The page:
Kathryn Rubino: Sure. When cases are really on point and analogous to your situation, that makes a fair amount of sense.
Joe Patrice: So, these cases don’t exist.
Kathryn Rubino: Oh.
Joe Patrice: The judge noted that couldn’t find any of these cases existing and has an order to show cause for the attorney to explain how this happened. I think we all — while we don’t know what happened, I think we all know what happened. And what we know happened here is someone used, whether it was ChatGPT, or one of the other commercial-facing generative artificial intelligence tools was being used as a legal research tool, which is not what it’s designed to do.
Kathryn Rubino: The thing that gets me about this story is, you have written multiple stories at this point of attorneys in small little cases that exist getting caught using ChatGPT, getting sanctions as a result of using
Joe Patrice: Yup.
Kathryn Rubino: ChatGPT in legal research. And those are not wildly publicized famous defendants.
Joe Patrice: Yeah. The fact that this is one of the more important cases on the federal docket at this point means it’s going to get outsized detention. And it does speak to how it got caught. It is worth noting the judge noted this and I believe Cohen’s, like, former counsel or new counsel is something also noted. But prosecutors didn’t seem particularly on top of the fact that these cases weren’t real. And obviously, if prosecutors are going to drop the ball on anything, I’m glad they’re doing it on the way in which it helps somebody through the criminal justice system to the end. But the takeaway I had was that the real concern is that not everybody in the criminal justice system is going to have the attention and resources of somebody in a high-profile case like this.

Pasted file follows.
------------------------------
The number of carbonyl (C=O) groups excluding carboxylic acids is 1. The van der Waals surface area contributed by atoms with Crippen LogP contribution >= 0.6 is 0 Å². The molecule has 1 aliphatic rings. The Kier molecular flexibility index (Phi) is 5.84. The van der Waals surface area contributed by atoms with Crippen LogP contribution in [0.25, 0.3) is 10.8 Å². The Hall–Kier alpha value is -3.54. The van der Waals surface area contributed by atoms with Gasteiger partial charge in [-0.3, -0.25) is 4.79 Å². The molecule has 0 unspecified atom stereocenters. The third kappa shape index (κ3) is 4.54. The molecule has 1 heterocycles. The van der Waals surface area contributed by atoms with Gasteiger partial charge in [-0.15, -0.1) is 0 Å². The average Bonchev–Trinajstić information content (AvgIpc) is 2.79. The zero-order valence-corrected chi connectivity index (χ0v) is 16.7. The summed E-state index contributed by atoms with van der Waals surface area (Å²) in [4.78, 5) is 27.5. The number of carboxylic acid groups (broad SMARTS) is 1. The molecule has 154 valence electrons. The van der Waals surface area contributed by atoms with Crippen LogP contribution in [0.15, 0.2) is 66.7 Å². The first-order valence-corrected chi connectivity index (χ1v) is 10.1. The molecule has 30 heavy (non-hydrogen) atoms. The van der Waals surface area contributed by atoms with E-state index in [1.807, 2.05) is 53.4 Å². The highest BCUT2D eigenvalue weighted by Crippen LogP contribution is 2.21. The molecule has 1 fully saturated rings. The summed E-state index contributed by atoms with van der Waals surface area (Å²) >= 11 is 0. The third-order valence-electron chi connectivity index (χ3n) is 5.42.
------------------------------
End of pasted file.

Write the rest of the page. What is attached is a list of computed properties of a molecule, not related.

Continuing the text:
Joe Patrice: And someday soon there will be some sites like these that are used in a way that actually hurts somebody and no one’s going to catch it. This is a case where people were glued in, and I worry about the cases where they are.
Kathryn Rubino: Well, yes, I definitely think you’re right, but what do you think is the potential answer. Do you have folks add as appendix and actual the text of all the cases? Do they have them, like, “I want to print it out from one of the following –”
Joe Patrice: Potentially, they print it out from one of the following services. But even that I’m not a huge fan of because I don’t necessarily think that we want to be forcing people to be using paying heavy subscriptions for that. Getting the text doesn’t work because as we learned from the initial New York case where somebody used ChatGPT and got caught, if you ask it, “Hey, give me the text of this.” It will make that up too. That was how they kept digging themselves deeper in that case. I think the only answer ultimately is improved technology. And as we move transition into a world where Lexis and Westlaw are coming out with their gen AI offerings that are tied to good data, that is going to make this better.
I still have some concerns about how generative AI models do legal research, even when the data is good.
Kathryn Rubino: Mm-hmm.
Joe Patrice: How do I put this? I think by their nature, the way in which those algorithms attempt to attack a research problem is to give you the right answer, which is not always the answer one wants or should have. So, I think what they do is provide very good responses for somebody who’s doing, say, compliance work or doing some like in-house counseling. It doesn’t always do the best work for litigation where you aren’t always trying to say, “Hey, here’s the most likely answer, most likely result based on the case law,” and just kind of reinscribe maybe a mistake in the law. So, there are going to be philosophical problems with it down the road, but at least those are citing real cases.